At this point, you may baulk at the thought of removing the ‘human’ aspect from HR. However, to be clear this is not what I’m advocating at all. Indeed, HR workers and line managers need to play an essential role. This is because, although an algorithm is itself unbiased, it is only as good as the data that is inputted and parameters within which it operates. This means that HR professionals need to ensure that the factors they assess provide a level playing field and do not actually perpetuate discrimination. A very good example of this in action involved Amazon using an algorithm to both speed up recruitment and address its gender imbalance. Unfortunately, because the algorithm was trained using historic data – i.e. mostly white, male candidates who went on to perform well at Amazon – it actually overly favoured this group and continued to discriminate against women. Because Amazon had total faith in the objectivity of its algorithm it failed to adequately monitor it, resulting in the algorithm operating in this way for an inordinate amount of time. Similarly, we saw with the fiasco around exam results how taking into account factors such as the size of school classes or the location of the school, inadvertently discriminated against students from poorer backgrounds.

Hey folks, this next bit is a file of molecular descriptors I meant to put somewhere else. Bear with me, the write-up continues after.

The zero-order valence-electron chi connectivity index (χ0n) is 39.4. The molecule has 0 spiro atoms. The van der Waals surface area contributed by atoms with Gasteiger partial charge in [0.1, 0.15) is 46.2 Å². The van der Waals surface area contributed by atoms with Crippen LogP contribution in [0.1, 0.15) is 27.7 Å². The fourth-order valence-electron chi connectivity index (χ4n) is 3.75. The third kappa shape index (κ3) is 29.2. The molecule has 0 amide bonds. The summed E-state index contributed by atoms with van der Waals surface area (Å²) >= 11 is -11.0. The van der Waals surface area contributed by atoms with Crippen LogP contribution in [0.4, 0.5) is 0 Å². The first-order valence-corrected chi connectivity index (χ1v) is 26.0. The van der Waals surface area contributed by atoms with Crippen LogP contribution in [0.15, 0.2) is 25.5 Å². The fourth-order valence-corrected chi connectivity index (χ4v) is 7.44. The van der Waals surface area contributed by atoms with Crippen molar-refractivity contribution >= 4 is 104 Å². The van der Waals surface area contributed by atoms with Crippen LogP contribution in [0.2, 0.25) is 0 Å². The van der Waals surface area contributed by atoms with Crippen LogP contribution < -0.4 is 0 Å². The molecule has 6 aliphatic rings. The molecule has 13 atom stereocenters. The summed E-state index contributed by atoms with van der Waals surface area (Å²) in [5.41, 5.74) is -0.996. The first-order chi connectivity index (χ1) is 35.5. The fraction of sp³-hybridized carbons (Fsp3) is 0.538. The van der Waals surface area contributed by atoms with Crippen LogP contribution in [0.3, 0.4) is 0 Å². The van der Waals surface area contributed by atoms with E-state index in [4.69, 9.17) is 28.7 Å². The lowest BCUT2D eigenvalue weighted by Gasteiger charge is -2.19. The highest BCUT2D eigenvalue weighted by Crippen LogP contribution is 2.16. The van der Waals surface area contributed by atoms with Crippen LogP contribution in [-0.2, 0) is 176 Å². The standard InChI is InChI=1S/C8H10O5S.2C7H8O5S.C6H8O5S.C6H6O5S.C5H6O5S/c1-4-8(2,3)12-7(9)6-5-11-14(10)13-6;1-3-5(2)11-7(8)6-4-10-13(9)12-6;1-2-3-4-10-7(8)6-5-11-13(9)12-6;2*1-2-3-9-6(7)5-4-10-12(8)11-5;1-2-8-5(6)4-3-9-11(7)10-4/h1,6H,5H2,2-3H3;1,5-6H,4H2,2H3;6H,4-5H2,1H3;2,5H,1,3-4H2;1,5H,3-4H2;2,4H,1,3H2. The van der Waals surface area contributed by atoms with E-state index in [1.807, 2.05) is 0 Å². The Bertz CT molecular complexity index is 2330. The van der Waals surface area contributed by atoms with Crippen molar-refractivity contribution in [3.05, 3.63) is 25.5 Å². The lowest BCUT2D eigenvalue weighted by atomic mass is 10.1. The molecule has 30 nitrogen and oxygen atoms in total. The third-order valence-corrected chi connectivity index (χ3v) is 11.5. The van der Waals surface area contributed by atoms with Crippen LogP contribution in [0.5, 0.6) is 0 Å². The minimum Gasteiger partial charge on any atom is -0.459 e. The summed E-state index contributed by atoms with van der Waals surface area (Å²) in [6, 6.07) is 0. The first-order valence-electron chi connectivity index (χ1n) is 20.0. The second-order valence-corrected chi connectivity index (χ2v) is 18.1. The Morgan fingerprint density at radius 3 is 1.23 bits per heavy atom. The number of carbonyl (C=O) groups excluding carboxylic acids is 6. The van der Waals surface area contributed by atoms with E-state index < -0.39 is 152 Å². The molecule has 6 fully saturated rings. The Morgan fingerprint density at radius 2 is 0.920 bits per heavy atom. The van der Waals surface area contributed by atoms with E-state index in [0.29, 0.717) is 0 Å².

Therefore, for a truly data-driven HR function to work, HR professionals need to be at its heart, working hand-in-hand with data scientists to design it. Naturally, this does mean that they need to upskill and educate themselves on the basics of data analysis. This will help to create guardrails that will ensure that HR workers do not have to rely on black box solutions, can question and verify outputs, and crucially recognise how certain data points can inadvertently discriminate against certain groups.  

Whether wholesale data-driven HR will provide the silver bullet that tackles the inclusion crisis remains to be seen. What we do know is that it has the capacity to provide HR professionals with a raft of new tools to provide fairer assessment in recruiting, monitoring, developing and supporting workers. With the workplace in one of its greatest periods of transition in living memory, now is the perfect time to embrace innovation to build a more equal and hopefully happier world of work.